Nike Follows In Puma’s Footsteps By Ditching Leather Made From Kangaroos

Adidas remains the only large soccer boot manufacturer to not drop kangaroo leather


3 Minutes Read

A mother and child kangaroo standing together in a field at sunset The "k-leather" sector claims kangaroo populations will suffer if they cannot be commercially hunted - Media Credit: Adobe Stock

Footwear and sports giant Nike has revealed that it’s phasing out kangaroo leather across its shoe portfolio.

The announcement came just two weeks after Puma also ditched the material after becoming impressed by a vegan synthetic alternative.

Nike initially stated that its Tiempo Legend Elite football boot will switch to a fully synthetic upper. However, the brand went on to confirm that it is taking kangaroos out of its supply chain altogether.

Similarly to Puma, Nike claims that it will favor a new synthetic material that offers “a better performance solution and replaces the use of kangaroo leather.”

Kangaroo leather became popular with soccer boot manufacturers due to its supposed extra durability. This was assumed to improve performance, but cruelty-free alternatives appear to be just as, if not more, effective.

Fashion’s fading interest in kangaroo leather

Alongside Puma, Nike’s decision means that two of the largest buyers of kangaroo hides have now turned their back on the material.

High-end fashion names including Chanel, Gucci, and Prada have all rejected kangaroo leather from their portfolios.

A white kangaroo leather Nike Tiempo Legend Elite football shoe on a red and green swirled background
Nike Inc Nike has traditionally used kangaroo skins for its premium shoes

‘Kangaroos are not shoes’

Animal activists have welcomed Nike’s news, particularly the Center for a Humane Economy (CHE).

Having launched its “Kangaroos Are Not Shoes” campaign in 2020, CHE called on major brands to stop creating demand for the deaths of more than two million kangaroos each year. It also specifically targeted Nike, by erecting billboards close to its Oregon headquarters in 2021.

CHE considers recent developments within the sportswear sector to be significant steps forward.

“Nike’s announcement that it will end the use of kangaroo skins for its athletic shoes is a seismic event in wildlife protection, and tremors will be felt all over the world. Especially in Australia, where the mass commercial slaughter of kangaroos occurs,” Wayne Pacelle, president of the Center for a Humane Economy, said in a statement.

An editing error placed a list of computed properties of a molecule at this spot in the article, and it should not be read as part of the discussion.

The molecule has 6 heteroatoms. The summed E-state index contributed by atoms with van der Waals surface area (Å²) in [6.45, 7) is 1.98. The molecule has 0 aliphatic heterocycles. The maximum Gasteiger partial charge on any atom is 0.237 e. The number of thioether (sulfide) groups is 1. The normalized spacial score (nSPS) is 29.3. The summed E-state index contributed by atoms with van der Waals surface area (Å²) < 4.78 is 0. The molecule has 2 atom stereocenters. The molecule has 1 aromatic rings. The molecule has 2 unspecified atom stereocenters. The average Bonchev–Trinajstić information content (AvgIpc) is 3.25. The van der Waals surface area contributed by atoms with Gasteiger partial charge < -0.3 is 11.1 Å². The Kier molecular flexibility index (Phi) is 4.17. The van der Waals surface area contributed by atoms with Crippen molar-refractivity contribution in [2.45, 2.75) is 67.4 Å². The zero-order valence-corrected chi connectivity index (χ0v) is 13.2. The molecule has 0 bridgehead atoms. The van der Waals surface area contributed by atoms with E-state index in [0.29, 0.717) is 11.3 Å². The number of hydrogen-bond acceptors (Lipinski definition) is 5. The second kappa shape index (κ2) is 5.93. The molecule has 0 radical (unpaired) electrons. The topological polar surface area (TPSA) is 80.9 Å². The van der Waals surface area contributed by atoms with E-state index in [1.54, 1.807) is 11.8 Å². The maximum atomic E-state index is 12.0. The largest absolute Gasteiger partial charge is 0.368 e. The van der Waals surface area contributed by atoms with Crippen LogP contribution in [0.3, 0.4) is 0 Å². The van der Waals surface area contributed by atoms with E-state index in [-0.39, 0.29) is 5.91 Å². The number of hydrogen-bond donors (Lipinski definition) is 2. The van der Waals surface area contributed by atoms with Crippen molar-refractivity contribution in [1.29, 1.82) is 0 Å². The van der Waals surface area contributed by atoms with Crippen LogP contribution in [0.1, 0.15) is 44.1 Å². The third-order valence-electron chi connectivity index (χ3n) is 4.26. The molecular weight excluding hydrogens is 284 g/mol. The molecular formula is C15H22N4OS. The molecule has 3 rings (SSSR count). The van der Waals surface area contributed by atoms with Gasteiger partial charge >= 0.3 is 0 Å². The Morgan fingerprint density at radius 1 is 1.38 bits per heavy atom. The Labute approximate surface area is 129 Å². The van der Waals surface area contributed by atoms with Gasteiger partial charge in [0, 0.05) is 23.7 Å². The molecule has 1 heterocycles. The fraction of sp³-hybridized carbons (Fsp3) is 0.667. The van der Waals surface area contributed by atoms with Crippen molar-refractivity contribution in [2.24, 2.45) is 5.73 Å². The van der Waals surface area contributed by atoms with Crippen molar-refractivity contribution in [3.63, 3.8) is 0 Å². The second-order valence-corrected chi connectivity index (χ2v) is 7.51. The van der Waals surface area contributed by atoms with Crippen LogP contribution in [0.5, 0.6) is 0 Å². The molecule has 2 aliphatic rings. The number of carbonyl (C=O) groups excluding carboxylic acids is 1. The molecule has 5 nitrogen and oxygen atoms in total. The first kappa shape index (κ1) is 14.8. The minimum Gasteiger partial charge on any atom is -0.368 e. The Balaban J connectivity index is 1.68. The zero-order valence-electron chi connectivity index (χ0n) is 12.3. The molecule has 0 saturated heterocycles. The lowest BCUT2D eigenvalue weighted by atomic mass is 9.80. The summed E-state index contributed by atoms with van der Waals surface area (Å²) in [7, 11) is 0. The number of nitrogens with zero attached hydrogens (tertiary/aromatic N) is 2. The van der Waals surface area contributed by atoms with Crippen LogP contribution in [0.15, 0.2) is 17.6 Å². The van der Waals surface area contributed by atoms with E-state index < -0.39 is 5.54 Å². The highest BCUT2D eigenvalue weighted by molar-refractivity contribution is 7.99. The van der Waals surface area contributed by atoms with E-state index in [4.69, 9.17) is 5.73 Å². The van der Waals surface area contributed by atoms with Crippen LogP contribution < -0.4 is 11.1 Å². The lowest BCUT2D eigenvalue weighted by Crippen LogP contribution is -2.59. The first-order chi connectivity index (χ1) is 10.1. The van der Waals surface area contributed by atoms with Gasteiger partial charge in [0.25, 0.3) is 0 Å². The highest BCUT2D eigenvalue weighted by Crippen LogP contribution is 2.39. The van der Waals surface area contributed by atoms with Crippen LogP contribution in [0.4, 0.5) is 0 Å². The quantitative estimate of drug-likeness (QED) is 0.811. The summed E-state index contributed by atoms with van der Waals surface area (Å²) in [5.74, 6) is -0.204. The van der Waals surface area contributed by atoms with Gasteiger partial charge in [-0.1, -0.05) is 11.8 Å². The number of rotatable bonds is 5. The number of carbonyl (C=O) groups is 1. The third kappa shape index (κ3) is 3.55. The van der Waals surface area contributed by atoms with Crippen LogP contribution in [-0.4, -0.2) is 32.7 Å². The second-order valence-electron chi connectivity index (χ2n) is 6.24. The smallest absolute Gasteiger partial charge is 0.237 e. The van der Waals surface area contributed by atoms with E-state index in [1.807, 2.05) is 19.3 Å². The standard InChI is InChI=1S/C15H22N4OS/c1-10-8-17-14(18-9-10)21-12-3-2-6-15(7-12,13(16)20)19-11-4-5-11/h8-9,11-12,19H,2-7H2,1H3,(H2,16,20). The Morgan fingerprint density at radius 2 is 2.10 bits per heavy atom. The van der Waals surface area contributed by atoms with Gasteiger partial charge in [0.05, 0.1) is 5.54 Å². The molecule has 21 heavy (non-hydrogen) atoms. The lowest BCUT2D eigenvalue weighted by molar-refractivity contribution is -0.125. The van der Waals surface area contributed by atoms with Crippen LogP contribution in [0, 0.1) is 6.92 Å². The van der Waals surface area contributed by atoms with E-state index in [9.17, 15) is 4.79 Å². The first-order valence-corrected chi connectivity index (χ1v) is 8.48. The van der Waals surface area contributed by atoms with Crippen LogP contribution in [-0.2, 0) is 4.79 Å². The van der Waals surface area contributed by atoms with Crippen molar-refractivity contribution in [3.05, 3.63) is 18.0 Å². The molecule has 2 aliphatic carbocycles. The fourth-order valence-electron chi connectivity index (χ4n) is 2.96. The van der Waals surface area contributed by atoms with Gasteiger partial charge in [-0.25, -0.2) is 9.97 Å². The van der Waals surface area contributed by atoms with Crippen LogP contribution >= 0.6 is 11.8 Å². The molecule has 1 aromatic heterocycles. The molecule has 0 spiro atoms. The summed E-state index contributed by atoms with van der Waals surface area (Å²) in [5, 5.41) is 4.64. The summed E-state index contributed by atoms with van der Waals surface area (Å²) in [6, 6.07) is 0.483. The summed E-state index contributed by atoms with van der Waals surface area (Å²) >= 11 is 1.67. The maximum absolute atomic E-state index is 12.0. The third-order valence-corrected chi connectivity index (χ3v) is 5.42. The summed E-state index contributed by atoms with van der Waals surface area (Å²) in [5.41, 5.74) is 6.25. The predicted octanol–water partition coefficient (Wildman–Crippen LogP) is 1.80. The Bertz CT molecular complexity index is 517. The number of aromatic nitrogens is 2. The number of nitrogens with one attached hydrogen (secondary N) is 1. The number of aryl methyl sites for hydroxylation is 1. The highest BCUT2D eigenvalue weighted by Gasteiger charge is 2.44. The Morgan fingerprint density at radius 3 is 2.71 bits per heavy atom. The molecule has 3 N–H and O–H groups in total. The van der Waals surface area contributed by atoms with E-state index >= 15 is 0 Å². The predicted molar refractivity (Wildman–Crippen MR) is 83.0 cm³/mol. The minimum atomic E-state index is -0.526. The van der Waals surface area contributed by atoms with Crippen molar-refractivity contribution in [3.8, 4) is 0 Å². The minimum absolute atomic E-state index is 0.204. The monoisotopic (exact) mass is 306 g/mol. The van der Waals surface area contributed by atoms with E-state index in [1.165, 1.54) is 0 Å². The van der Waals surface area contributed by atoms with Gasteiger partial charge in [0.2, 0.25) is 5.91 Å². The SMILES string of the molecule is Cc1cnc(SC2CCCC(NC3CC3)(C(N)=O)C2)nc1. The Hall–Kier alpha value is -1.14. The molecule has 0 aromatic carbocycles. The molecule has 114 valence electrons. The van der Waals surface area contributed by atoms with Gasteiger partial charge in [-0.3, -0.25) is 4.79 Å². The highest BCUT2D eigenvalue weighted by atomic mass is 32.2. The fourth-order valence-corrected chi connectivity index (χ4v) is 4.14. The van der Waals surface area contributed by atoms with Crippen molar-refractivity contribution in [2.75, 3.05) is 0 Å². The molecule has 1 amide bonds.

“Non-animal-based fabrics are athletically and morally superior. In March, we’ve seen two of the three largest brands in athletic shoes pledge to end their use of kangaroo skins and to bring relief to these iconic marsupials in Australia.”

Adding credence to the “athletic superiority” of synthetics, it has been reported that out of the 172 goals scored in the 2022 football World Cup, 164 were attributed to players wearing synthetic or cow leather (most were synthetic).

Adidas remains the last major buyer of kangaroo leather, with CHE stating that it must follow Nike and Puma’s examples. It also calls on Australia to shut down its “ruthless commercial kangaroo-killing industry,” though insiders are putting up a fight.

The kangaroo leather sector fights back

With multiple major buyers dropping kangaroo leather, the Australian industry appears to be panicking. It has released a statement claiming that any culling bans could lead to overpopulation.

Commercial hunting of kangaroos is legal in Australia, as are “conservation culls,” designed to control the population. If neither is allowed to continue, industry insiders claim that this will create a need for non-commercial culling. This, they say, will impact animal welfare.

In another attempt to secure support, Ray Borda, president of the Kangaroo Industry Association of Australia, spoke to the Guardian. He said that kangaroos (for leather) are a sustainable option.

“They emit less methane, require less water, place less pressure on grazing lands, and don’t require energy to capture and contain [as cattle and sheep].”

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